ILNews

ISBA luncheon features civil rights attorney

Back to TopCommentsE-mailPrintBookmark and Share

The Indiana State Bar Association Litigation Section is sponsoring a CLE and luncheon featuring the chief counsel of the Lawyers' Committee for Civil Rights Under Law.

John C. Brittain will be the guest speaker at "Legacy of Lincoln: Pursuit of Equality," from 11:30 a.m. to 1:30 p.m. Nov. 19 at the Regions Conference Center, One Indiana Square, 5th Floor, Indianapolis.

Brittain has been the chief counsel and deputy director of the Lawyers' Committee for Civil Rights Under Law since 2005. Prior to that, he was on the faculty at the University of Connecticut Law School for two decades and then dean of the Thurgood Marshall School of Law at Texas Southern University.

Brittain is a member of the national board of the American Civil Liberties Union and frequently lectures about human rights and democracy. He's also received the William Robert Ming Advocacy Award from the NAACP.

Indiana State Rep. William Crawford, D-Indianapolis, will give the opening remarks. Registration and payment for the luncheon are due by Friday to the ISBA. For more information and to download a registration form, visit the ISBA's Web site.

ADVERTISEMENT

Post a comment to this story

COMMENTS POLICY
We reserve the right to remove any post that we feel is obscene, profane, vulgar, racist, sexually explicit, abusive, or hateful.
 
You are legally responsible for what you post and your anonymity is not guaranteed.
 
Posts that insult, defame, threaten, harass or abuse other readers or people mentioned in Indiana Lawyer editorial content are also subject to removal. Please respect the privacy of individuals and refrain from posting personal information.
 
No solicitations, spamming or advertisements are allowed. Readers may post links to other informational websites that are relevant to the topic at hand, but please do not link to objectionable material.
 
We may remove messages that are unrelated to the topic, encourage illegal activity, use all capital letters or are unreadable.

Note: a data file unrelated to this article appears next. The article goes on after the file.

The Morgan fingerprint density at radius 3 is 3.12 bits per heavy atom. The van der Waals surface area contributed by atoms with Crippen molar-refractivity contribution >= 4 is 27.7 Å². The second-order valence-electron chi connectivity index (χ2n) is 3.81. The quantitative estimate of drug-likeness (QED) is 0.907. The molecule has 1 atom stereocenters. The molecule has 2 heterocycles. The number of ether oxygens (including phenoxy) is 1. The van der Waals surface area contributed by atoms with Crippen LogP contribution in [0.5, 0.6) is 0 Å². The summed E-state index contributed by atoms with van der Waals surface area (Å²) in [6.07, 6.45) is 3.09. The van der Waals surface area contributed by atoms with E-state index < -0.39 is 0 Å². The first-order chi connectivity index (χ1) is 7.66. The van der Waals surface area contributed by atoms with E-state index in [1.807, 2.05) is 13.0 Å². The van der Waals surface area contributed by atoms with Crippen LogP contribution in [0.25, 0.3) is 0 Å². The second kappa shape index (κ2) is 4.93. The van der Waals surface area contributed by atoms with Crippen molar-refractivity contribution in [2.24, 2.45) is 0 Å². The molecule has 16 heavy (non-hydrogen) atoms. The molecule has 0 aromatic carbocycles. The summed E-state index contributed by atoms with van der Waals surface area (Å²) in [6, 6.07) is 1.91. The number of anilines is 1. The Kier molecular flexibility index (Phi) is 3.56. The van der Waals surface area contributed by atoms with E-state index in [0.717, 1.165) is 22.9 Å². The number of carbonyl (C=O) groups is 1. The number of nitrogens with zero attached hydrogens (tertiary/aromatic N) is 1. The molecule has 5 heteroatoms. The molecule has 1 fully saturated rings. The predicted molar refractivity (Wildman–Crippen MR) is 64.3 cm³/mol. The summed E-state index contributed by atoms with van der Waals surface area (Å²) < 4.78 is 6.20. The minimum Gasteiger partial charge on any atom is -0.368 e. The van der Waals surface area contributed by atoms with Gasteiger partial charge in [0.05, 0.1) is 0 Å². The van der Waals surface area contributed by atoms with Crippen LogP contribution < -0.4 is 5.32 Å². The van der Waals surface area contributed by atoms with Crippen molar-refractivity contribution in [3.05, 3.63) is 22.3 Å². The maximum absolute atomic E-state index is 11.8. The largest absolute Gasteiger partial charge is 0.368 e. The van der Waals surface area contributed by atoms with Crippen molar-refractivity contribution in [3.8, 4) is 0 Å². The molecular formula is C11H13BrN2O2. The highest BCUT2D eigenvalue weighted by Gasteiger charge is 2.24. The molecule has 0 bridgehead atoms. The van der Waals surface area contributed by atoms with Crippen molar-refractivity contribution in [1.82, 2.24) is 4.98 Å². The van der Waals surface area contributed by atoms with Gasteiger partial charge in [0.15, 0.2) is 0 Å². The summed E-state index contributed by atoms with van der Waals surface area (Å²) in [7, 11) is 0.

Messages that are flagged by readers as objectionable will be reviewed and may or may not be removed. Please do not flag a post simply because you disagree with it.

Sponsored by
ADVERTISEMENT
Subscribe to Indiana Lawyer
  1. Is this a social parallel to the Mosby prosecutions in Baltimore? Progressive ideology ever seeks Pilgrims to burn at the stake. (I should know.)

  2. The Conour embarrassment is an example of why it would be a good idea to NOT name public buildings or to erect monuments to "worthy" people until AFTER they have been dead three years, at least. And we also need to stop naming federal buildings and roads after a worthless politician whose only achievement was getting elected multiple times (like a certain Congressman after whom we renamed the largest post office in the state). Also, why have we renamed BOTH the Center Township government center AND the new bus terminal/bum hangout after Julia Carson?

  3. Other than a complete lack of any verifiable and valid historical citations to back your wild context-free accusations, you also forget to allege "ate Native American children, ate slave children, ate their own children, and often did it all while using salad forks rather than dinner forks." (gasp)

  4. "So we broke with England for the right to "off" our preborn progeny at will, and allow the processing plant doing the dirty deeds (dirt cheap) to profit on the marketing of those "products of conception." I was completely maleducated on our nation's founding, it would seem. (But I know the ACLU is hard at work to remedy that, too.)" Well, you know, we're just following in the footsteps of our founders who raped women, raped slaves, raped children, maimed immigrants, sold children, stole property, broke promises, broke apart families, killed natives... You know, good God fearing down home Christian folk! :/

  5. Who gives a rats behind about all the fluffy ranking nonsense. What students having to pay off debt need to know is that all schools aren't created equal and students from many schools don't have a snowball's chance of getting a decent paying job straight out of law school. Their lowly ranked lawschool won't tell them that though. When schools start honestly (accurately) reporting *those numbers, things will get interesting real quick, and the looks on student's faces will be priceless!

ADVERTISEMENT